The U.S. Intelligence Community (IC) is a sprawling network of roughly 210,000 civilian and military employees across seventeen agencies as well as approximately 30,000 private contractors. With a budget of $75 billion between the national and military intelligence programs, the IC is authorized to carry out a range of activities and programs, including monitoring suspected nuclear weapons programs, killing suspected terrorists, and analyzing ongoing events for everyone from President Obama to soldiers deployed in Afghanistan. Read more »

You Might Have Missed: Drones, Night Raids, and the Appeal and Cost of Nuclear Weapons

by Micah Zenko Friday, April 13, 2012
Afghan Special Forces participate in a night raid training exercise in Kabul April 11, 2012 (Courtesy Reuters/Mohammad Ismail). Afghan Special Forces participate in a night raid training exercise in Kabul April 11, 2012 (Courtesy Reuters/Mohammad Ismail).

Private security teams patrol the decks of around 40% of large vessels in the “high-risk area” that stretches from the Persian Gulf to the Seychelles in the south and the Maldives in the east. When pirates attack, these armed guards respond with flares or warning shots. This usually scares off assailants (or sends them in search of easier prey). If it fails, they fire at an attacking boat’s engine, before finally turning their sights on the pirates. No ship carrying armed guards has so far been hijacked. Read more »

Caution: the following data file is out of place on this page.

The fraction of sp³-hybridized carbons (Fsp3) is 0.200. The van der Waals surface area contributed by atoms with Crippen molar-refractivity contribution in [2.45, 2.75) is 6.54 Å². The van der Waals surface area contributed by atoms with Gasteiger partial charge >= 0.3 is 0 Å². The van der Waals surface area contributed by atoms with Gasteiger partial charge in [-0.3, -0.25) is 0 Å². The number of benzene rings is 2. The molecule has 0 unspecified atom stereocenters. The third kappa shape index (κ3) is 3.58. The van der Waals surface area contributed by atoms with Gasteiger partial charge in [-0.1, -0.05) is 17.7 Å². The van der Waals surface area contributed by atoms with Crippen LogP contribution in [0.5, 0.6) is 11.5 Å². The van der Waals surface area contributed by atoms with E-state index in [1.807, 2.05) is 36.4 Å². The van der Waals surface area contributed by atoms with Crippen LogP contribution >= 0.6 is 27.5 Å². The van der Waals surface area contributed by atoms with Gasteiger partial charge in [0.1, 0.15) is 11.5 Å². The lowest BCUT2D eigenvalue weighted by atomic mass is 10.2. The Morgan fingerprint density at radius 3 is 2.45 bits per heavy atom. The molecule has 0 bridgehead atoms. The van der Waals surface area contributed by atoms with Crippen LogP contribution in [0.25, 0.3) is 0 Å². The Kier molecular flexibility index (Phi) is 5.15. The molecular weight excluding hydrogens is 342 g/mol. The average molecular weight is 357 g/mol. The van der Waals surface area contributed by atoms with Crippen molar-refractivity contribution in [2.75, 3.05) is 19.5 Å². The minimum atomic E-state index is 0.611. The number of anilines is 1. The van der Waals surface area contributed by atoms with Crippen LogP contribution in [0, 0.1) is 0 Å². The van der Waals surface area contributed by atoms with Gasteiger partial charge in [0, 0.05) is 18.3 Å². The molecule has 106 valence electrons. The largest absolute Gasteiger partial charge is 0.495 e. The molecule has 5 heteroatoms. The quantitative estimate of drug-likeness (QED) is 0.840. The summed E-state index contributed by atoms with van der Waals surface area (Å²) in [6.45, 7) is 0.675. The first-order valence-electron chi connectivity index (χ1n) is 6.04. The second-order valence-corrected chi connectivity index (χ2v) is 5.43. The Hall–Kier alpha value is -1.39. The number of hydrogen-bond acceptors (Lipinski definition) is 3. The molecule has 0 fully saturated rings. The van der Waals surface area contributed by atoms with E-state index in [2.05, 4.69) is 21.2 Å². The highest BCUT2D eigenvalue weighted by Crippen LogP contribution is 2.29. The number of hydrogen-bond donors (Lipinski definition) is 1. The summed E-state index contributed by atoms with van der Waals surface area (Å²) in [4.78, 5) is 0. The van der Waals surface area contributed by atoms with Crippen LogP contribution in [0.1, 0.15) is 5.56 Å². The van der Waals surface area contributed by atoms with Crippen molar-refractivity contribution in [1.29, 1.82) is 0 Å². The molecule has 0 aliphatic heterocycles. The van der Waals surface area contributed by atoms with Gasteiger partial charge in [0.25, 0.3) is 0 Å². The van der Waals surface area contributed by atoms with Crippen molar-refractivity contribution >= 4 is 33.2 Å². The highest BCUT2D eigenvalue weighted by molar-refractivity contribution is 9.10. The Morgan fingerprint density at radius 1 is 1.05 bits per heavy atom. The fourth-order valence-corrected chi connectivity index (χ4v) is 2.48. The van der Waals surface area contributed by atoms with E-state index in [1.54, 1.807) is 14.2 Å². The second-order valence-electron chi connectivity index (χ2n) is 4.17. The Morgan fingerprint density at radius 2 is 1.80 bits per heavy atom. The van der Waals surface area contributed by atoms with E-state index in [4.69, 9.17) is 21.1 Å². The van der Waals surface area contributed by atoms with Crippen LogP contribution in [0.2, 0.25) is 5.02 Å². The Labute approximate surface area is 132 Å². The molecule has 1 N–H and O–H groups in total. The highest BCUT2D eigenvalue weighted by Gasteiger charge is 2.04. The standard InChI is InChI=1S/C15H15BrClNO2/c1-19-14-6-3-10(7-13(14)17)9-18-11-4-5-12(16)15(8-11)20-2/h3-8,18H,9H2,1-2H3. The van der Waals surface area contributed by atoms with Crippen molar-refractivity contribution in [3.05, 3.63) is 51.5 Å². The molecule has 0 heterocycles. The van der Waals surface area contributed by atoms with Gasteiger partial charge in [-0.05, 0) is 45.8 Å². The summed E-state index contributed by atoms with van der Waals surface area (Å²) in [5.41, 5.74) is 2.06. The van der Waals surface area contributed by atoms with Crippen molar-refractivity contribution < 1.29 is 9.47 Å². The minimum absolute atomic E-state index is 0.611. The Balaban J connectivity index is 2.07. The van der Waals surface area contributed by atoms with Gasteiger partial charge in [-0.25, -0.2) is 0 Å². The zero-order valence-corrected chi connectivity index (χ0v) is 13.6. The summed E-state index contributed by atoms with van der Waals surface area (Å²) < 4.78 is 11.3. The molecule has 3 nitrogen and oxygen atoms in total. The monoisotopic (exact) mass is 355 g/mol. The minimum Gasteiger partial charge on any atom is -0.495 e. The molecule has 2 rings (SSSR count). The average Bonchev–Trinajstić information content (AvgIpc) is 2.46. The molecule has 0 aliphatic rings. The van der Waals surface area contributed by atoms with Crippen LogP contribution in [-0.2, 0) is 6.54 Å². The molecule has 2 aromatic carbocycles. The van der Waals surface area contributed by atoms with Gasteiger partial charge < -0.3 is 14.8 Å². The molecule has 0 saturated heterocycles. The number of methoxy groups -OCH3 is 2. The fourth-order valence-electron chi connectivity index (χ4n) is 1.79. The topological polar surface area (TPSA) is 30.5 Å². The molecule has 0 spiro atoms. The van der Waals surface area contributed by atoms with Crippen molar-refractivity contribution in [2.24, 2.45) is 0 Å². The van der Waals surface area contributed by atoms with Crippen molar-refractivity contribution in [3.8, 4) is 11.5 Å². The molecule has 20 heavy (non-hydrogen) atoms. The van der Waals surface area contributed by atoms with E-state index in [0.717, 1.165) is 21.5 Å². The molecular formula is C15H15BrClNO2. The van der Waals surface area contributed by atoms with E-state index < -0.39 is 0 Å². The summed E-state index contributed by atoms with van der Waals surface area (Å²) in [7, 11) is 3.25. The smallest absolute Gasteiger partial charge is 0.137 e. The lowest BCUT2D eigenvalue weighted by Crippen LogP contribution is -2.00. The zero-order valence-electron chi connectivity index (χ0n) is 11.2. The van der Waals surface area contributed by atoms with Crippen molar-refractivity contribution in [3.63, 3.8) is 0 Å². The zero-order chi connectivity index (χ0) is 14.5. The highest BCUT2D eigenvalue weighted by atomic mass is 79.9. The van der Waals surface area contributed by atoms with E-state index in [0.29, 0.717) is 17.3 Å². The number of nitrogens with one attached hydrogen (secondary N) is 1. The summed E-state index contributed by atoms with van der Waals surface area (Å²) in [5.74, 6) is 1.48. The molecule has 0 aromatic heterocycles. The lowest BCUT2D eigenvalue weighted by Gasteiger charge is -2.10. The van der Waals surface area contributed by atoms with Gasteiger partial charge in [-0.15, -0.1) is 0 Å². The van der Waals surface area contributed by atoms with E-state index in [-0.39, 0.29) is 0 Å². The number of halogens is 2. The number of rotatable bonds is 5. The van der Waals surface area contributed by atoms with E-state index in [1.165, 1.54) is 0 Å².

U.S. Foreign Policy and Inflated Threats

by Micah Zenko Thursday, April 12, 2012
Chairman of the Joint Chiefs of Staff General Dempsey testifies before the Senate Armed Services Committee hearing in Washington, DC, in February 2012 (Courtesy Reuters/Yuri Gripas). Chairman of the Joint Chiefs of Staff General Dempsey testifies before the Senate Armed Services Committee hearing in Washington, DC, in February 2012 (Courtesy Reuters/Yuri Gripas).